burnished Cathedral Lamps lowered, extinguished.
Christ has gone away. Christ the King ransomed
in purple cloth, as are all this Temple’s Processional
Crosses…now fading away into the lengthening shadows.

This Cathedral of Saint John the Divine, of Revelations,
my universe in miniature. In near darkness faint light
falling on the Great Pillars behind the High and empty Altar
push me back in memory: I am a child in my Nana’s
back bedroom, on Decatur Avenue, off Fordham Road,
in The Bronx…she is in the front room, and I weep.
I am separated from her unconditional Love…as I am tonight…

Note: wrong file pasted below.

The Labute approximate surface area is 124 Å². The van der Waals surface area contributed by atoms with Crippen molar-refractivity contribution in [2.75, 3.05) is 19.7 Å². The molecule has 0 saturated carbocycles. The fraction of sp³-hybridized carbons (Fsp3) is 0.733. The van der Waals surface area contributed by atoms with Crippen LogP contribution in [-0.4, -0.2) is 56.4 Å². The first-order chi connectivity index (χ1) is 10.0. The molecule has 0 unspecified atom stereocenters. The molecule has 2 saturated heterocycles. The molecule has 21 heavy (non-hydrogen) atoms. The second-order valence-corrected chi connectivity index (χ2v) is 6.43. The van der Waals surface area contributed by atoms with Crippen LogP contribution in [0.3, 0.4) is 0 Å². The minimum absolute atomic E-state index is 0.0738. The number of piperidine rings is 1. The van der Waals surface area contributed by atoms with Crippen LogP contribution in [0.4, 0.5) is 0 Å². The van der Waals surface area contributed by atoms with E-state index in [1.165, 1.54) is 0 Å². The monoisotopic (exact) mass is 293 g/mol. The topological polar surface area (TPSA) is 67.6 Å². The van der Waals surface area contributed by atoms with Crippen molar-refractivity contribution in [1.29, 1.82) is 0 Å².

severed from God’s unconditional Light.

O, this is too much like a False Kiss, like Bitter Words
between friends, who are friends no longer, this is too much
like Denial, like a Lance jabbed, like a Thirst, like the need
for a friend who is lost in Sleep.

The Reserved Sacrament, all we have left, has been left
in the Baptistry, now a Garden of Palms and long-in-coming
Easter flowers. We are a room away from the Columbarium,
the Communion of saints…dead with living…a room I will
one day sleep in, in time. A small village of those gone
who loved this place of glass and stone, who wait now
for their own Easter Promise.

And so the All Night Watch begins until dawn with what
we have left of Christ…guarding this Wafer-thin Body
from the Dark Forces, and the Evil One who would
snatch Him in the night.

Restless, listless, listening, I fidget, my mind fidgets.
I open, close my Book Of Common Prayer, a Breviary,
too, that I have brought, thumb the Hymnal. Some pray
the Rosary, others prostrate on the cold stone floor.